Posted on: April 19, 2012 Posted by: Cole Ruth Comments: 0

On the afternoon of Day 3, we headed back toward Gothenburg for a guided tour with Matthias Johannson of the gardens Gunnebo. It may have been a bit too early for this. The gardens were all dirt and sprouts. But Matthias was a thoughtful and animated host, and we did get to see inside the reconstructed Orangerie, a heated greenhouse for tropical plants. Here fig and olive trees over-winter and seedlings are planted.

The house was designed by John Hall, a wealthy merchant of English heritage. It fell into disrepair after the son lost the family’s forunte. In 1948, after years of decay, during which many of the buildings either burned to the ground or were demolished, the city of Mölndal bought the estate and slowly began resurrecting it. They run guided tours of the house three times a day in the summer, as well as dramatic reconstructions of Gunnebo’s history, but book ahead for garden tours as these tend to sell out fast.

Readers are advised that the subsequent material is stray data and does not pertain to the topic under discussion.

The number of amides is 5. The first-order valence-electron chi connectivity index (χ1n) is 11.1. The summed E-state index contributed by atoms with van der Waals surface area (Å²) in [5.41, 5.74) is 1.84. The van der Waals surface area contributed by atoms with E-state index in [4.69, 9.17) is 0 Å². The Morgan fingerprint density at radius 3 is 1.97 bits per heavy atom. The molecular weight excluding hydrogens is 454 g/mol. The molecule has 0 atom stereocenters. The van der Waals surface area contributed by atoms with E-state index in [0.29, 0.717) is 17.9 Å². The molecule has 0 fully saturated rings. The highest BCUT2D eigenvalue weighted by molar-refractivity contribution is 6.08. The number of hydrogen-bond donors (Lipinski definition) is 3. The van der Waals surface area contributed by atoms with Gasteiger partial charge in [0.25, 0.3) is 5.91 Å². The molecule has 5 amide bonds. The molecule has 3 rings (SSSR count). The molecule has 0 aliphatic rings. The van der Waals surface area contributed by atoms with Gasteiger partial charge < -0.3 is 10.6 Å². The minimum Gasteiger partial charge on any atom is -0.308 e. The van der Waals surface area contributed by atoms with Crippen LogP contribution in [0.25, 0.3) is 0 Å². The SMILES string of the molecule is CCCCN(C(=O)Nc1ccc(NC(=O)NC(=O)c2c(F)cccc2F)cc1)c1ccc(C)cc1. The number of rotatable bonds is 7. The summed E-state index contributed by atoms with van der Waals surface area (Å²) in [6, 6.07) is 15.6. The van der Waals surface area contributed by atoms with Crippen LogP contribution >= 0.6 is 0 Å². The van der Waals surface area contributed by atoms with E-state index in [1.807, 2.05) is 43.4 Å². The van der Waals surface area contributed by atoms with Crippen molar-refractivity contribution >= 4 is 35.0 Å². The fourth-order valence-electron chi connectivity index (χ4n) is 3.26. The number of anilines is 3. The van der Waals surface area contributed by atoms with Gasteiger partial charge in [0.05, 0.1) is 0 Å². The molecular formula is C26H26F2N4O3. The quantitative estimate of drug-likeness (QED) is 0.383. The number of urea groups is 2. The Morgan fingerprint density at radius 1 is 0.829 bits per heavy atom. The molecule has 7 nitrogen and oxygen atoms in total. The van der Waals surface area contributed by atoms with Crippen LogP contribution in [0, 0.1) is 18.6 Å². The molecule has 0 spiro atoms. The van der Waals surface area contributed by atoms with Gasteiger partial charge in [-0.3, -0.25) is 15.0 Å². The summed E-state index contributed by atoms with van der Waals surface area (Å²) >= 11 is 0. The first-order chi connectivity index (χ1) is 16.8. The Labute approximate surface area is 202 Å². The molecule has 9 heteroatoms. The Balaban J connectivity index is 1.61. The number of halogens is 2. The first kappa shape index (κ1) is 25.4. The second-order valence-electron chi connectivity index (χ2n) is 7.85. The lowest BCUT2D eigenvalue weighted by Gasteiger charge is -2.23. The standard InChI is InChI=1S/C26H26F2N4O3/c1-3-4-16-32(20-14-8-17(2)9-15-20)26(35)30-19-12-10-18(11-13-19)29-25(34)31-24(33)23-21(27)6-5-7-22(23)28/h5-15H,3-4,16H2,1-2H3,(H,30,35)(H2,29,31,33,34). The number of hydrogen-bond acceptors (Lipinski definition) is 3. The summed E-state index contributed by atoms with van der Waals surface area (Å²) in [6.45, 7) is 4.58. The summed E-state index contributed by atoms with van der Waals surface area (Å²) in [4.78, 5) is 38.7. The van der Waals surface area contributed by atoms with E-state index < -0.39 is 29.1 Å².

Gunnebo is a popular wedding venue for Gothenburgers, with its all-organic menu, which uses as many ingredients from the farm as possible. A typical wedding menu at Gunnebo has the “Chef’s Challenge,” which is essentially a surprise dish allowing the chefs as much creativity as possible to use ingredients at hand. “We use ingredients most people don’t even realize are edible,” Matthias explained, “like seeds from the linden tree!”

At Gunnebo’s gift shop you can take home seed packets for the very same plants they grow in the gardens, or reproductions of 18th century textiles and ceramics.